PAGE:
Daily Readings for Mass.
(Liturgical Calendar for Ireland, 2019)

31 January. Thursday, Week 3

1st Reading, Hebrews 10:19-25

We enter the Holy of Holies by the new and living path Jesus has opened for us

Therefore, my friends, since we have confidence to enter the sanctuary by the blood of Jesus, by the new and living way that he opened for us through the curtain, that is, through his flesh, and since we have a great priest over the house of God, let us approach with a true heart in full assurance of faith, with our hearts sprinkled clean from an evil conscience and our bodies washed with pure water.

Let us hold fast to the confession of our hope without wavering, for he who has promised is faithful. And let us consider how to provoke one another to love and good deeds, not neglecting to meet together, as is the habit of some, but encouraging one another, and all the more as you see the Day approaching.

Responsorial:
Psalm 23:1-6

Response: Lord, this is the people that longs to see your face.

The Lord's is the earth and its fullness,
  the world and all its peoples.
It is he who set it on the seas;
  on the waters he made it firm. (R./)

Who shall climb the mountain of the Lord?
Who shall stand in his holy place?
The man with clean hands and pure heart,
  who desires not worthless things. (R./)

He shall receive blessings from the Lord
  and reward from the God who saves him.
Such are the men who seek him,
  seek the face of the God of Jacob. (R./)

Gospel: Mark 4:21-25

The contrast between those who have and the have-nots

Jesus said to those who were with him, "Is a lamp brought in to be put under the bushel basket, or under the bed, and not on the lampstand? For there is nothing hidden, except to be disclosed; nor is anything secret, except to come to light. Let anyone with ears to hear listen."

And he said to them, "Pay attention to what you hear; the measure you give will be the measure you get, and still more will be given you. For to those who have, more will be given; and from those who have nothing, even what they have will be taken away."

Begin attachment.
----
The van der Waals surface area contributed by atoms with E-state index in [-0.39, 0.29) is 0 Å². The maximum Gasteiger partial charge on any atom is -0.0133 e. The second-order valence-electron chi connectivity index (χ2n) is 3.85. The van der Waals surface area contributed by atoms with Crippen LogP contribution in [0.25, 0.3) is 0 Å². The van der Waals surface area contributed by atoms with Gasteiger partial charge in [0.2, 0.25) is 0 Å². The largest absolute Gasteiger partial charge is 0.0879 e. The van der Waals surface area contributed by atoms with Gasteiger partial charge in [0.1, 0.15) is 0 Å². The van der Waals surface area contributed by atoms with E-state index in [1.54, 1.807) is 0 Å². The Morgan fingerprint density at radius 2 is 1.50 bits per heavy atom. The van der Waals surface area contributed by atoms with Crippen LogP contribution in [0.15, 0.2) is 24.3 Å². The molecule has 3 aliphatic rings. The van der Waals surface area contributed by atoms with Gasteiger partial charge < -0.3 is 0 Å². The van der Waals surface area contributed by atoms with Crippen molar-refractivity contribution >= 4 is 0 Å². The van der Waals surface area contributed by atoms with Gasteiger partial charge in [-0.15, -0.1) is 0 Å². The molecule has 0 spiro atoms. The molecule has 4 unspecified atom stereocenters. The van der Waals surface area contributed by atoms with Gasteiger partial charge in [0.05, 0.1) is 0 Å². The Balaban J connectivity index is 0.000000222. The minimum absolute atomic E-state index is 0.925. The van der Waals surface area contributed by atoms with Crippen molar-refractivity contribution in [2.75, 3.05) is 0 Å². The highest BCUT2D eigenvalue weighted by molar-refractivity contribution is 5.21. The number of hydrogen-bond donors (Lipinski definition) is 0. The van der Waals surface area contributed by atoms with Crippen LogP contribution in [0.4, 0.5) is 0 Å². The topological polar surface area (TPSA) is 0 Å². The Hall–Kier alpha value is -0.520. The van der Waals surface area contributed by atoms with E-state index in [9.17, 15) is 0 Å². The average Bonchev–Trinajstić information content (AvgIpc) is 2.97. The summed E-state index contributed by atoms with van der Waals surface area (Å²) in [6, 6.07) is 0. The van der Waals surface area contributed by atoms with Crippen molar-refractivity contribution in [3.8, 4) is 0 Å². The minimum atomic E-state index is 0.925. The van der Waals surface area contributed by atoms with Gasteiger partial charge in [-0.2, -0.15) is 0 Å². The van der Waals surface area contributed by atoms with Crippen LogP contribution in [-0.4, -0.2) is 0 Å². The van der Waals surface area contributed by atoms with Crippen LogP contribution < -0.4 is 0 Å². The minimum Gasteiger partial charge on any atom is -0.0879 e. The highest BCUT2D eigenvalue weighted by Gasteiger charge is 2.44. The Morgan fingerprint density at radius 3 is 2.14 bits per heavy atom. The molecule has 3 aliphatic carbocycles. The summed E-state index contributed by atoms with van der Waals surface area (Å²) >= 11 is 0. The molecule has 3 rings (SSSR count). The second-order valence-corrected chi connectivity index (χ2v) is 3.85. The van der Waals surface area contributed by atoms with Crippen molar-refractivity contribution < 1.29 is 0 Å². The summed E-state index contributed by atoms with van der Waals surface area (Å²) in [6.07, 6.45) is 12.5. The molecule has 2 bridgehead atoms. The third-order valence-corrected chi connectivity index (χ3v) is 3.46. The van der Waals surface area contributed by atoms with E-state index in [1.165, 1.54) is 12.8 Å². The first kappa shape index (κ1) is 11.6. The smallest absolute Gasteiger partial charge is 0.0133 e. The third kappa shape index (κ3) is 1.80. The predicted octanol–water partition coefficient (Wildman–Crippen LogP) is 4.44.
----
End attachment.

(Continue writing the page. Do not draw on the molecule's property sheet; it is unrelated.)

BIBLE

Passing through the veil

The life-path Jesus leads us on goes via the cross and on to the heavenly sanctuary. Behind this Hebrews text lies the Old Testament ritual of Yom Kippur, the Day of Atonement, when once a year the high priest entered behind the veil into the Holy of Holies. There, amid a smoking cloud of incense, he sprinkled blood towards the place of the Ark of the Covenant. This signified the people's purification by a flow of new blood, new life, between them and God. This ceremony took on new, poignant meaning on Calvary. Jesus is the high priest, the blood is his own precious blood, the cross is both altar and the place of the Ark. With a slight shift of symbolism, common enough in the Bible, the veil guarding the Holy of Holies is the flesh of Jesus. Both were torn open when Jesus died on the cross. When Jesus "gave up his spirit, suddenly the curtain of the sanctuary was torn in two from top to bottom", (Mt 27:50-51.)

At the eucharistic table, the lamp is no longer hidden under a basket, and we see new meaning in our lives, particularly when times are difficult. The Eucharist is the tabernacle of God's special presence with us. If we have this kind of faith, then "to those who have will more be given." If we do not have this faith, then "what little they have will be taken away" and be lost in a n ultimately meaningless life.

If we give in full measure we will "receive, and more besides." By uniting our lives with the death of Jesus, the lamp is taken from beneath the bushel basket and placed on a lampstand. To extent this figure of speech in the light of Hebrews, the lamp is placed on its stand in the Holy of Holies and we see the wonderful mystery of God's love in the torn veil, the sacrificed body of Jesus, and experience a new flow of life and at-one-ment with God.


Take notice of what he says

We need to listen carefully to what he says, "Whoever has ears to hear, listen to this. Take notice of what you are hearing." We hear many things but we do not always pay attention to or take notice of what we hear. Just as there is often more to someone than meets the eye, so there can be more to what someone says than meets the ear. When we listen attentively we can often hear the more in what someone says that may not be immediately.

What applies to our ordinary conversations applies even more when the Lord's word is s poken. There is always more to the word of the Lord than first meets the ear. Jesus declares in the gospel that the more carefully we listen, the more we will receive, "the amount you measure out is the amount you will be given, and more besides." The riches contained within the Lord's word are plentiful and he is generous with them, but it is our generosity, our generous and attentive listening, that allows those riches to be released into our lives.


CANDLE

St John Bosco, Priest, Educator

Born in Piedmont (Italy) in 1815; died at Turin on this day in 1888. Grew up in extreme poverty and, after ordination, devoted his whole life to educating young people, especially the poor. Founded the Salesians, men and women who continue this work with youth throughout the world. Noted, like the order's patron, Saint Francis de Sales, for his cheerfulness and trust in the providence of God.


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